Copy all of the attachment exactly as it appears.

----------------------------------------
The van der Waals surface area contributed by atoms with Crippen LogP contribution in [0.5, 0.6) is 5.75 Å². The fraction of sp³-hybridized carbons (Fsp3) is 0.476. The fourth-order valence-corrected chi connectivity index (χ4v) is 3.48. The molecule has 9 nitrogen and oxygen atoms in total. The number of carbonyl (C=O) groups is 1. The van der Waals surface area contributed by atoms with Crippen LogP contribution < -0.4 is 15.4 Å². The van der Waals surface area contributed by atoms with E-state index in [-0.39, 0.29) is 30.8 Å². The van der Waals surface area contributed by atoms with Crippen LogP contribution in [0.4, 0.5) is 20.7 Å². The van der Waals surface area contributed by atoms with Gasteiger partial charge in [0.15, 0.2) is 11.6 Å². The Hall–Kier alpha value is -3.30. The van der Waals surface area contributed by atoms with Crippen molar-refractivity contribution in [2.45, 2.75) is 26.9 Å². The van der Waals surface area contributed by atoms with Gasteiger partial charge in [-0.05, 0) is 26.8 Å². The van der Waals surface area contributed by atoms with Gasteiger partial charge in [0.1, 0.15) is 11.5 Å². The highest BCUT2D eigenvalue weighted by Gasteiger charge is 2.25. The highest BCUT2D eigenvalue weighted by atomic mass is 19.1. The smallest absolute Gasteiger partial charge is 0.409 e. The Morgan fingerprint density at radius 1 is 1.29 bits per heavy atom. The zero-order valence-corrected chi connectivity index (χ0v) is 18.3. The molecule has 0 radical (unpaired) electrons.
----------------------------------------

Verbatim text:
The van der Waals surface area contributed by atoms with Crippen LogP contribution in [0.5, 0.6) is 5.75 Å². The fraction of sp³-hybridized carbons (Fsp3) is 0.476. The fourth-order valence-corrected chi connectivity index (χ4v) is 3.48. The molecule has 9 nitrogen and oxygen atoms in total. The number of carbonyl (C=O) groups is 1. The van der Waals surface area contributed by atoms with Crippen LogP contribution < -0.4 is 15.4 Å². The van der Waals surface area contributed by atoms with E-state index in [-0.39, 0.29) is 30.8 Å². The van der Waals surface area contributed by atoms with Crippen LogP contribution in [0.4, 0.5) is 20.7 Å². The van der Waals surface area contributed by atoms with Gasteiger partial charge in [0.15, 0.2) is 11.6 Å². The Hall–Kier alpha value is -3.30. The van der Waals surface area contributed by atoms with Crippen molar-refractivity contribution in [2.45, 2.75) is 26.9 Å². The van der Waals surface area contributed by atoms with Gasteiger partial charge in [-0.05, 0) is 26.8 Å². The van der Waals surface area contributed by atoms with Gasteiger partial charge in [0.1, 0.15) is 11.5 Å². The highest BCUT2D eigenvalue weighted by Gasteiger charge is 2.25. The highest BCUT2D eigenvalue weighted by atomic mass is 19.1. The smallest absolute Gasteiger partial charge is 0.409 e. The Morgan fingerprint density at radius 1 is 1.29 bits per heavy atom. The zero-order valence-corrected chi connectivity index (χ0v) is 18.3. The molecule has 0 radical (unpaired) electrons.